Something about Social Security just isn’t right. While most of us seem to understand that, exactly what that something is, is where the lights start going dim. Can we really count on Social Security? My guess is that the answer to that question is partially. But nowhere near the degree that we are being promised, or that current retirees are now enjoying.
The wholesale retirement of the Baby Boom Generation – talked about and fretted over for decades – is now a reality. The oldest of the generation began turning 65 in 2011. We will soon be adding nearly 4 million fresh retirees to the Social Security roles every year.
But that’s not the worst of it.
The actuarial nightmare that Social Security has always been is already beginning to play out. It is no longer a crisis that is decades in the future. It’s happening now.
The straight dope from the Social Security Administration
According to the Social Security Administration’s recently published A Summary of the 2013 Annual Reports from the Social Security and Medicare Boards of Trustees, the Social Security crisis is already upon us, even though we don’t yet feel it:
“Social Security’s total expenditures have exceeded non-interest income of its combined trust funds since 2010, and the Trustees estimate that Social Security cost will exceed non-interest income throughout the 75-year projection period. The deficit of non-interest income relative to cost was about $49 billion in 2010, $45 billion in 2011, and $55 billion in 2012. The Trustees project that this cash-flow deficit will average about $75 billion between 2013 and 2018 before rising steeply as income growth slows to the sustainable trend rate after the economic recovery is complete and the number of beneficiaries continues to grow at a substantially faster rate than the number of covered workers…After 2020, Treasury will redeem trust fund asset reserves to the extent that program cost exceeds tax revenue and interest earnings until depletion of total trust fund reserves in 2033, the same year projected in last year’s Trustees Report. Thereafter, tax income would be sufficient to pay about three-quarters of scheduled benefits through 2087 .” (Emphasis mine)
(Note: This is just a summary of the highlights of the report – the full report is exhaustive, and you can read it at your leisure at the link above.)
If the system is already in deficit, how come Social Security checks continue to go out reliably? The Trustees report addresses that question with this:
“The legislation establishing the payroll tax reduction also provided for transfers from the General Fund to the trust funds in order to “replicate to the extent possible” payments that would have occurred if the payroll tax reduction had not been enacted. Those General Fund reimbursements amounted to about 15 percent of the program’s non-interest income in 2011 and 2012.”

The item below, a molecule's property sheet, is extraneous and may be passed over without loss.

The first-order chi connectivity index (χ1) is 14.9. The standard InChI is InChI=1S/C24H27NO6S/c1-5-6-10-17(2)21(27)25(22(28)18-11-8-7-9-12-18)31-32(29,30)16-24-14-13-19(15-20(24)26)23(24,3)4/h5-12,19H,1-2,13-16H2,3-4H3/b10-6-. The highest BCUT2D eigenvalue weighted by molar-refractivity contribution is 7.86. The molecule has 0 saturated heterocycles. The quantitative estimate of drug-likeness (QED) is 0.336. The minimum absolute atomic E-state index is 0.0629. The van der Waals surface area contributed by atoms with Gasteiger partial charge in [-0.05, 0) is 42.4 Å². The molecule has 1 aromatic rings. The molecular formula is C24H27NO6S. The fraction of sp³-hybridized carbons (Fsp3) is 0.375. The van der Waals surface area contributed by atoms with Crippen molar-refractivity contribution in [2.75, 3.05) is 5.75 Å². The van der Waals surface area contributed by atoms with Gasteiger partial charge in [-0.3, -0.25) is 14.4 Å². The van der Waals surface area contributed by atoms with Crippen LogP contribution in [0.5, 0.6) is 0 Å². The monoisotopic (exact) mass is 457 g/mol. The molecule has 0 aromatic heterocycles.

Translation: The Social Security Trust Fund is already being shored up by general government tax revenues (and presumably deficit financing) to pay for current benefits. In fact, in 2012 alone, nearly $100 billion came to the program in this way in order to fund Social Security benefit payments.
But how long can we count on that?
The mystical Social Security “Trust Fund” – is it even real?
Over the years we’ve heard much about the Social Security Trust Fund – the gigantic account that is being funded out of excess FICA payroll taxes. As of the end of 2012, the trust fund is reported to be in excess of $2.6 trillion. That sounds like a lot of money, and under current expenditures, it is sufficient to cover about four years of Social Security benefits, without additional FICA taxes.
So why is everyone worried about Social Security, given that it is backed up by such an enormous trust fund?
The trust fund is mostly an illusion. It is invested entirely in US government treasury securities – that is to say, the government has been investing surplus FICA taxes into itself.
What’s wrong with that?
When the time comes that the Social Security Administration needs cash from the trust fund – and that is already happening right now – they will have to sell treasury securities held in the fund on the general market. That will convert US treasury securities held in the Social Security Trust Fund to general obligations of the federal government. Translation: It will be added to the national debt.
Given that the federal government already has a national debt in excess of $16 trillion, the liquidation of trust fund reserves will increase the size of the national debt. That is on top of the $1 trillion or so that we are already adding to it every year in order to fund general government operations.